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Same-Sex Marriage Could Prevent 3000 High School Suicide Attempts A Year, Mental Health Groups Say

And people are pleading their case with neighbours.

Five of Australia's most prominent mental health groups have waded into the nation's aggressive same sex marriage debate, claiming up to 3000 high school suicide attempts a year could be averted by a 'yes vote'.

The extraordinary and unprecedented intervention into politics by groups such as the Black Dog Institute, headspace, ReachOut, Brain and Mind Centre at University of Sydney and Orygen on Thursday comes as gay Australians make heartbreaking pleas to neighbours to vote 'yes' in the contentious survey.

The mental health groups' campaign -- called #mindthefacts -- draws on peer reviewed studies showing the negative health impacts caused by discrimination against LGBTIQ people, and the groups say a 'yes' vote on marriage equality could reduce youth suicide attempts by up to 3000 per year.

"We were concerned there was some misinformation around about the Same Sex Marriage Postal Survey and we wanted to focus on what the evidence says and the evidence is fairly clear from other country's experiences," the Blackdog Institute's Dr Fiona Shand told the HuffPost Australia.

"If you legalise same-sex marriage then you are very likely to see a reduction in those suicide attempts and suicide deaths."

The groups normally stay away from politics, but felt compelled as the debate over same sex marriage grinds onwards, with six weeks left of voting.

Legalising same sex marriage in the U.S. has been associated with a seven percent relative reduction in the proportion of high school students attempting suicide, the mental health groups said in a joint statement.

Based on figures from the Second Australian Child and Adolescent Survey of Mental Health and Wellbeing, this would equate to almost 3,000 fewer suicide attempts made by Australian secondary school students per year.

Legalising same-sex marriage would signal to young people that its not just about the right to get married, Shand said.

"We don't get involved in anything to do with politics or anything like that. But in this case, the evidence is fairly clear: this could be really beneficial for our young people, for our school aged people in particular," Shand said.

"It's actually sending a very powerful message to our young people who are struggling with their sexual orientation and identity that they are accepted, and they do belong."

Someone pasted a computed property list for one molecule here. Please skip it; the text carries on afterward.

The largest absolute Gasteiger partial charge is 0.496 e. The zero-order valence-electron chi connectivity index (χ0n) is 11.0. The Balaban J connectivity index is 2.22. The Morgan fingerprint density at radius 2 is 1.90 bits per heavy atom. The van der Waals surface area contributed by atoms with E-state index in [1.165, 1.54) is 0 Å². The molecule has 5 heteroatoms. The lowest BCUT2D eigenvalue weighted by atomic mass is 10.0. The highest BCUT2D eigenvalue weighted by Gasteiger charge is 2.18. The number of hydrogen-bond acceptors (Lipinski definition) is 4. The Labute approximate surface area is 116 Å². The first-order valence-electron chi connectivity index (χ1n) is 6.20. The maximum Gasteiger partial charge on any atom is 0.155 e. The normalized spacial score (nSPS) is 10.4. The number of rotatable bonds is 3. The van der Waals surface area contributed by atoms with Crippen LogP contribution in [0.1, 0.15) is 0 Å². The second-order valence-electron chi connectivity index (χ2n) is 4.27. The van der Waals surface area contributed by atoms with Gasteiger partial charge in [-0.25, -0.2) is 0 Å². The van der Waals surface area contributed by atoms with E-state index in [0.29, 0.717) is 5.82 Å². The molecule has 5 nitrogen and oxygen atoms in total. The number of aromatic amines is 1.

The #mindthefacts campaign follows talks between the mental health groups after a surge in demand for mental health services in recent weeks, as a result of the same-sex marriage postal survey.

"This confronting statistic highlights both the human impacts of the current discrimination against LGBTIQ relationships, and the positive future that marriage equality can achieve for Australia," said Jono Nicholas, CEO, ReachOut speaking on behalf of the campaign coalition.

"As Australia's leading youth mental health organisations, we see, hear and feel the real and devastating link between LGBTIQ discrimination and youth suicide rates and mental illness every day.

"This has only been heightened by the decision to proceed with this postal survey, despite our warnings."

Mental health groups warned about the potential mental health damage of a plebiscite or postal survey on same sex marriage.

Just a week in to the federal government's $122 million survey and it seems few are untouched by the debate.

There has been abuse, death threats and even sackings. Sports codes are declaring their stances, politicians are manning call centres and neighbours are dropping notes and pleas to neighbours.

Jennifer Westacott has been in a same-sex relationship for the past 30 years. The head of the Australia's peak big business body told radio listeners on Wednesday she has felt like an outsider her whole life.

"I've spent my whole life and the long relationship I've been in, which has been a happy and loving one, feeling like it doesn't have the same legitimacy, respect and acceptance as other people's relationships," the Business Council of Australia chief executive told ABC radio on Thursday.

The Australian Bureau of Statistics -- which is running the survey -- has been forced to apologise with a promise to check its barcodes after the phrase "bumsex" appeared on a ballot.

There are also security concerns with the ballot, with reports of letters being stolen from mailboxes.

Meanwhile anti-marriage equality campaigners keep trying to frame the debate around children and religious rights.

The tone of the debate has seen an increase in young people seeking help from mental health services.

"So there's certainly some fairly reasonable evidence that this is not having a good impact on young people, said Shand.

"It's hard to imagine there's this kind of fairly awful public debate going on without it having an impact on young people."

The survey results will be published on the ABS website on 15 November 2017, after ballots close in late October.

Prime Minister Malcolm Turnbull has said a "no" vote would see the Coalition rule it out of parliamentary consideration for the rest of this term and the next, should he win the 2019 election.

Meanwhile supporters on both sides of the marriage equality debate are expected to face off in Sydney's CBD on Saturday, with a 'Straight Lives Matter' protest and same sex marriage counter-rally planned for the same time and location.

If you need help in a crisis, call Lifeline on 13 11 14. For further information about depression contact beyondBlue on 1300224636 or talk to your GP, local health professional or someone you trust.

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